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Program to Fight Human Trafficking Is Underused

Few victims come forth, authorities find. Lack of awareness and simple fear may be reasons.

December 19, 2005|Anna Gorman | Times Staff Writer

The single mother, struggling to support two children in Thailand, knew she couldn't turn down a job offer as a cook in a Thai restaurant in Woodland Hills.

But when Thonglim Khamphiranon arrived at her new post, her boss -- described in government documents as the common-law wife of a Thai ambassador -- took away her passport, restricted her movements and forced her to work 17 hours a day, she said. She eventually escaped.

Based in part on her testimony, her boss, Supawan Veerapol, was convicted of involuntary servitude and harboring illegal immigrants. She was sentenced in 2000 to eight years in federal prison.

That's how the T-visa program is supposed to work. Khamphiranon is one of what government officials believe are thousands of people lured into the United States each year to work as prostitutes or indentured servants. She has been able to stay here under the special visa created by Congress five years ago to encourage trafficking victims to come forward.

But the program appears to be significantly underused. There are 5,000 T-visas available each year, but fewer than 600 have been issued, with 111 others pending.

Officials acknowledge that there is no way to know for sure how many victims are out there. Exploited immigrants rarely report crimes, fearing reprisals against themselves or relatives in their home countries.

"There are probably a lot more cases than what we are seeing," said Principal Deputy Assistant Atty. Gen. Bradley J. Schlozman. "But the true breadth of the problem is unknown."

Authorities said a lack of public awareness and poor victim outreach efforts also may be contributing to the low number of T-visa recipients.

"We assumed that victims would in large numbers escape the situation that they were in and come forward," said Wade Horn, an assistant secretary with the Department of Health and Human Services. "They didn't do that."

A UC Berkeley study earlier this year cited 57 cases of forced labor in California between 1998 and 2003. The majority of the victims were from Thailand and Mexico, forced to work as prostitutes, domestic slaves, farm laborers or sweatshop employees, according to the study.

Hoping to uncover more cases, federal authorities are taking a more active approach by forging partnerships with community organizations, setting up hotlines and training police officers, faith leaders and hospital workers to identify potential victims.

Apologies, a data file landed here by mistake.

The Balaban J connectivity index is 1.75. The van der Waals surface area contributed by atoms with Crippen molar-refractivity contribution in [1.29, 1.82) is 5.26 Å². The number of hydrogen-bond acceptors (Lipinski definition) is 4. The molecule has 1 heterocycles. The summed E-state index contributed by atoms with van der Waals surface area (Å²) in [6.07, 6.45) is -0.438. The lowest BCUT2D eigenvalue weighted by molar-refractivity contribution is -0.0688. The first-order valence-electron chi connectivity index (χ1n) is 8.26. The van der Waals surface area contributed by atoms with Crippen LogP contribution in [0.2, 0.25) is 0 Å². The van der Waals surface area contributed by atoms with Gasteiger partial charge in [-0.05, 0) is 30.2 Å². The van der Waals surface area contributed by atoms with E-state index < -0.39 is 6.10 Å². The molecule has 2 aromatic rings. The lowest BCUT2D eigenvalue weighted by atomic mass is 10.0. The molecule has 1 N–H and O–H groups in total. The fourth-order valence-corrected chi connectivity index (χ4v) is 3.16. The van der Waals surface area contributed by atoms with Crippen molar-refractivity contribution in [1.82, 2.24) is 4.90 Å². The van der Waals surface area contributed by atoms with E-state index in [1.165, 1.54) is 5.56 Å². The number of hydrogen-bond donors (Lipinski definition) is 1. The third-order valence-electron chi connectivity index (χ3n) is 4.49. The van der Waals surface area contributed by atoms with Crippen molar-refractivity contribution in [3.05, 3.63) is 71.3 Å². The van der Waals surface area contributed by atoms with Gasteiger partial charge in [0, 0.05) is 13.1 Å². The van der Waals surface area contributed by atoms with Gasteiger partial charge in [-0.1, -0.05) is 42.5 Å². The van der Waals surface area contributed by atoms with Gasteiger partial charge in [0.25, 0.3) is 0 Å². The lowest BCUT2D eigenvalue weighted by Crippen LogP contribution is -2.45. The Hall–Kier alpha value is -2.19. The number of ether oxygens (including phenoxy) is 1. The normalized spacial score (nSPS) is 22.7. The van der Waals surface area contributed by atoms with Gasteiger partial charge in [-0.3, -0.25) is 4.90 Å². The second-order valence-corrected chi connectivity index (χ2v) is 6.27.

"If more cases aren't discovered," said Laura Lederer, senior advisor on trafficking for the U.S. State Department, "we will reassess."

In Khamphiranon's case, Veerapol promised her and other Thai women $240 a month to work at her restaurant, Gulf of Siam. She also offered them a free place to live.

"When I met her in Thailand, she painted such a pretty picture," Khamphiranon said through an interpreter.

Khamphiranon said it didn't take long to realize how miserable the situation was. She worked long hours every day at both the house and the restaurant, and Veerapol cut her pay to $140. She was forbidden to speak to customers, and she had to serve her boss on her knees. At night, she slept on the floor of Veerapol's Woodland Hills home.

"She made it clear that she was the master and I was the servant," Khamphiranon said.

Veerapol didn't allow her to read Thai newspapers, go to temple or leave unaccompanied, Khamphiranon said. And she threatened Khamphiranon and her family back in Thailand if she tried to flee.

In 1998, Khamphiranon decided she had to take the risk. With the help of a sympathetic Thai family, she escaped and went to the Thai Community Development Center in Los Angeles. In exchange for her cooperation with law enforcement, she received a T-visa.

To qualify, visa applicants must be victims of a "severe form" of trafficking, face "extreme hardship" if they were to be deported and be willing to cooperate with reasonable requests from law enforcement in an investigation or prosecution. Those who receive T-visas can live and work in the U.S. for three years and can apply for permanent residency.

But advocates say the requirements for a T-visa are overly restrictive. Victims may not want to work with law enforcement because they are too traumatized, distrust police or fear deportation, they say.

"When they round up women and 50 get deported, that just sends a message to the whole community it's a crapshoot," said Norma Hotaling, founder of Standing Against Global Exploitation, which works with victims in the Bay Area.

As a result, some community-based organizations may not report cases that they know of to authorities.

Government officials said a victim's willingness to work with law enforcement is essential to obtain a T-visa.

"If we are going to abolish modern-day slavery, then we have to put the traffickers out of business," Horn said. "That's going to demand, unfortunately, the cooperation of the victims."

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